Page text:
When did you first play Fulda Gap? How did you find out about it? What brings you back each year? What are your favorite parts of the game, on or off the field?
JR: 2014 was my first year at Fulda, I was with Alpha Omega Paintball back then and our team captain was a unit commander for Warsaw. Since then I have continued to attend, mostly for the comradery. I’ve made a lot of very good friends at Fulda and it’s become somewhat of a yearly reunion. It’s that one game a year that I get to see folks from all around the world that I’ve gotten close to.
My favorite part is, very simply, the pure scale of the weekend. Both on and off the field. Fulda gives me a chance to hang out with, as well as shoot at or shoot with friends of mine from around the globe.
There are different kinds of commanding officers, those who lead out on the field and those that prefer to gather intel from their commanders in the field and direct from a base. Which do you prefer to do? How would you describe your command style? How does being a General for Fulda differ from other scenarios?
JR: I PREFER to command from the field. It really depends though. I do whatever effects the game in my favor the most. As far as command style goes, I like to be organized and have found that exhibiting a strong presence goes a long way. On the field, I tend to get right up front and lead the charge.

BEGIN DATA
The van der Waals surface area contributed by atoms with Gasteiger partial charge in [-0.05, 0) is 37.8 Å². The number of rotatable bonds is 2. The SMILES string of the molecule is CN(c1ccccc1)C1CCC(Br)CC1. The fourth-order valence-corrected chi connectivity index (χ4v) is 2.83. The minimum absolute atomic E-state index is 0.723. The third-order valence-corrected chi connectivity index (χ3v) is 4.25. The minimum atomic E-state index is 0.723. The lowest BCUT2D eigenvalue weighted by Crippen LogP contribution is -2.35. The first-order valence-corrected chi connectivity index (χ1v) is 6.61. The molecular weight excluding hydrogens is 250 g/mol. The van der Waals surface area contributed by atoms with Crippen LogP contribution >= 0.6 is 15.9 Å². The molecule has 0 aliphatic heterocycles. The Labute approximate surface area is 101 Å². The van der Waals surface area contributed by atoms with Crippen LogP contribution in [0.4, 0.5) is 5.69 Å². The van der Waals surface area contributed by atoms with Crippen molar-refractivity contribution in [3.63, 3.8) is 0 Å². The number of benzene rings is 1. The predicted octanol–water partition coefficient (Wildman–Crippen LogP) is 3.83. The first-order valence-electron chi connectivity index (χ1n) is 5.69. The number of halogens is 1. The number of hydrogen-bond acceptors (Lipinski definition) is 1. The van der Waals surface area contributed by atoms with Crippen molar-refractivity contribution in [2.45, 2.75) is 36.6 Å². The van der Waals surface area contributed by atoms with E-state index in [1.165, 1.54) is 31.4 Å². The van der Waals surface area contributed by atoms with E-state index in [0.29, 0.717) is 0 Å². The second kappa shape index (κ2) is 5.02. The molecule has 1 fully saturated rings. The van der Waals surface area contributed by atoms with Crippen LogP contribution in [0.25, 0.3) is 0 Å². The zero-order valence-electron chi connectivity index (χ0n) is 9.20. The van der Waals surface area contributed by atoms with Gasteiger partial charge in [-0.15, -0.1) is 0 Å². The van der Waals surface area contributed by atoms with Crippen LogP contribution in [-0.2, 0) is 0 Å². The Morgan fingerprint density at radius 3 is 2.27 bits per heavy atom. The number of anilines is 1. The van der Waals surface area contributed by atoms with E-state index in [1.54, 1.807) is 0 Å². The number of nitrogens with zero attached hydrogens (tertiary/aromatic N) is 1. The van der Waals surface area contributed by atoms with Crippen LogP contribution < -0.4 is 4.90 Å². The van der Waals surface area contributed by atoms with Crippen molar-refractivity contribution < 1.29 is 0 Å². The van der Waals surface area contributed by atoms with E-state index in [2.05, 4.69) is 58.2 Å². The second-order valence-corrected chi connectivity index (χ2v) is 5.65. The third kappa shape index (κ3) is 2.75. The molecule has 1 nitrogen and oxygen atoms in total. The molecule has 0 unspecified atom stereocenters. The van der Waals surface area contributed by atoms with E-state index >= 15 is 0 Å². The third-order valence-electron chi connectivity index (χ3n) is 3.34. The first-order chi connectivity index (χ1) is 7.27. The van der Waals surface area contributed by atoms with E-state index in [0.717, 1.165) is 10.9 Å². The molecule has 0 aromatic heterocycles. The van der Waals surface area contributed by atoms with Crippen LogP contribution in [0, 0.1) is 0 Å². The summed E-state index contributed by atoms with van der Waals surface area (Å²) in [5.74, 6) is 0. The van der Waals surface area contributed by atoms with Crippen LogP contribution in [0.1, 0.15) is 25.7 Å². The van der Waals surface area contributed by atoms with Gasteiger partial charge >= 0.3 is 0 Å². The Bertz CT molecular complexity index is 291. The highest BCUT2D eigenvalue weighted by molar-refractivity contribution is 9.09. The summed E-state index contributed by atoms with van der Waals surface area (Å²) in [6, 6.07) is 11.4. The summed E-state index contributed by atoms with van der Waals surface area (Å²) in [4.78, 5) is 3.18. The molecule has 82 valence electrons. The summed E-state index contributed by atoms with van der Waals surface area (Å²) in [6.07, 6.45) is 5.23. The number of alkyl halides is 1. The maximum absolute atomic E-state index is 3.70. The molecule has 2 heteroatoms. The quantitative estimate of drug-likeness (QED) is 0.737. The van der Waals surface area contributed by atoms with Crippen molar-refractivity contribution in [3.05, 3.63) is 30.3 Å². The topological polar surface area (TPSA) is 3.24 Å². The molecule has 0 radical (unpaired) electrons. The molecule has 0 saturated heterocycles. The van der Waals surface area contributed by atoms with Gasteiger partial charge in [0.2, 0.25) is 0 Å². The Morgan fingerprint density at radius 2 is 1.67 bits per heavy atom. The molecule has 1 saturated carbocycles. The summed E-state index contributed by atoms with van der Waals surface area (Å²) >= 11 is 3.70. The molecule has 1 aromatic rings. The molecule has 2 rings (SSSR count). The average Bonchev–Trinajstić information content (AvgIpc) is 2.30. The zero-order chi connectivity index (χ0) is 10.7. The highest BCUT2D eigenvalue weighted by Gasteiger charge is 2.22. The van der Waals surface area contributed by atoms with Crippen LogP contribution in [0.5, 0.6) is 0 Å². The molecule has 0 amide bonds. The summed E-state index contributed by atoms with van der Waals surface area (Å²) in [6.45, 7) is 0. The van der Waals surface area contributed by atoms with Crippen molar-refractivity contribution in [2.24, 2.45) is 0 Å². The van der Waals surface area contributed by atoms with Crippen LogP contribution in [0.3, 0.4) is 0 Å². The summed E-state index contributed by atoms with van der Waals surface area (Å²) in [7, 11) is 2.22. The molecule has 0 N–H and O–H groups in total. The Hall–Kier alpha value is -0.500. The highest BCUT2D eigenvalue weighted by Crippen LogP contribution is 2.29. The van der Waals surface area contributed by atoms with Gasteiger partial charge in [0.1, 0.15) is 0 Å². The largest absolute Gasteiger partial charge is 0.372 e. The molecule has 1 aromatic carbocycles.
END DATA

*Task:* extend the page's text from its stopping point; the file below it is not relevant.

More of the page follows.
That said, in some games, it makes more sense to stay back and play the tactician. 2019 will be my first year as a General at Fulda but I’ve been in the NATO command structure for several years. The biggest difference is the size of the game. Organization and trust of subordinate commanders are key in a game this big.
What do you think makes you a good General? What would you say your strengths are, and how do you help the team as a whole?
JR: Haha! I’m good at yelling? No, in all reality, the reason I have a good track record as a commander is that I surround myself with good people. That’s my biggest strength. I have good people in the right places and let them do their thing.
While I can be a bit of a control freak sometimes, I know when it’s time to step back and trust other people to make a judgment call. I just redirect forces where they’re needed and concern myself with the overarching tactics. At big game’s like Fulda, you can’t affect the play of any individual player. That’s why I’ve made sure to select people I trust to do just that for me.
What do you look for indirect reports/commanders during games? What are you hoping that they can bring to the table?